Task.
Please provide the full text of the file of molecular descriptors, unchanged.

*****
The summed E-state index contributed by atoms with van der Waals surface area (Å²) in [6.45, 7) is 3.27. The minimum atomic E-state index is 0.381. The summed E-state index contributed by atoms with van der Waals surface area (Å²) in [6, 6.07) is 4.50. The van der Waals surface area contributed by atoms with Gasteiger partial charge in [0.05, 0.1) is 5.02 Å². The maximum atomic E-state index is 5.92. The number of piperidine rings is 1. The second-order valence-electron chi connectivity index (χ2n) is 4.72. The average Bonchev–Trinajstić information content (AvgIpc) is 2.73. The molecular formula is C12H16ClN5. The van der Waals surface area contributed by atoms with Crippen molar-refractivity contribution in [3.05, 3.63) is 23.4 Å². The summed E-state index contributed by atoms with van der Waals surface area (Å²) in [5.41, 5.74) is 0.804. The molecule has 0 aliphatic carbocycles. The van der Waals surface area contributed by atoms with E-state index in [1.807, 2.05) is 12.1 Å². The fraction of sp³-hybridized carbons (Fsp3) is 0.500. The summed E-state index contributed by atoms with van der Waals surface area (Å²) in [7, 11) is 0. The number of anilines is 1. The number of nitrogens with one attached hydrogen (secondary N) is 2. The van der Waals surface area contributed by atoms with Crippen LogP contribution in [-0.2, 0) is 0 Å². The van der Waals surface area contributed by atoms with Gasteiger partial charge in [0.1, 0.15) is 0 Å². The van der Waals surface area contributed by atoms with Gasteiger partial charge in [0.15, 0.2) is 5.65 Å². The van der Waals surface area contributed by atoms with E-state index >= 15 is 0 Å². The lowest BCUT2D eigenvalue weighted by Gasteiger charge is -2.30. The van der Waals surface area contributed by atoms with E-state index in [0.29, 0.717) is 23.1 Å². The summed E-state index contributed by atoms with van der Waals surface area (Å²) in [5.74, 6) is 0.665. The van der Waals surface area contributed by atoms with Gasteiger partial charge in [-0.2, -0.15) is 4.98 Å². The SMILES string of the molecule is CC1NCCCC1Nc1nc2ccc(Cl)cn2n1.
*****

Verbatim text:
The summed E-state index contributed by atoms with van der Waals surface area (Å²) in [6.45, 7) is 3.27. The minimum atomic E-state index is 0.381. The summed E-state index contributed by atoms with van der Waals surface area (Å²) in [6, 6.07) is 4.50. The van der Waals surface area contributed by atoms with Gasteiger partial charge in [0.05, 0.1) is 5.02 Å². The maximum atomic E-state index is 5.92. The number of piperidine rings is 1. The second-order valence-electron chi connectivity index (χ2n) is 4.72. The average Bonchev–Trinajstić information content (AvgIpc) is 2.73. The molecular formula is C12H16ClN5. The van der Waals surface area contributed by atoms with Crippen molar-refractivity contribution in [3.05, 3.63) is 23.4 Å². The summed E-state index contributed by atoms with van der Waals surface area (Å²) in [5.41, 5.74) is 0.804. The molecule has 0 aliphatic carbocycles. The van der Waals surface area contributed by atoms with E-state index in [1.807, 2.05) is 12.1 Å². The fraction of sp³-hybridized carbons (Fsp3) is 0.500. The summed E-state index contributed by atoms with van der Waals surface area (Å²) in [7, 11) is 0. The number of anilines is 1. The number of nitrogens with one attached hydrogen (secondary N) is 2. The van der Waals surface area contributed by atoms with Crippen LogP contribution in [-0.2, 0) is 0 Å². The van der Waals surface area contributed by atoms with Gasteiger partial charge in [0.1, 0.15) is 0 Å². The van der Waals surface area contributed by atoms with Gasteiger partial charge in [0.15, 0.2) is 5.65 Å². The van der Waals surface area contributed by atoms with E-state index >= 15 is 0 Å². The lowest BCUT2D eigenvalue weighted by Gasteiger charge is -2.30. The van der Waals surface area contributed by atoms with E-state index in [0.29, 0.717) is 23.1 Å². The summed E-state index contributed by atoms with van der Waals surface area (Å²) in [5.74, 6) is 0.665. The van der Waals surface area contributed by atoms with Gasteiger partial charge in [-0.2, -0.15) is 4.98 Å². The SMILES string of the molecule is CC1NCCCC1Nc1nc2ccc(Cl)cn2n1.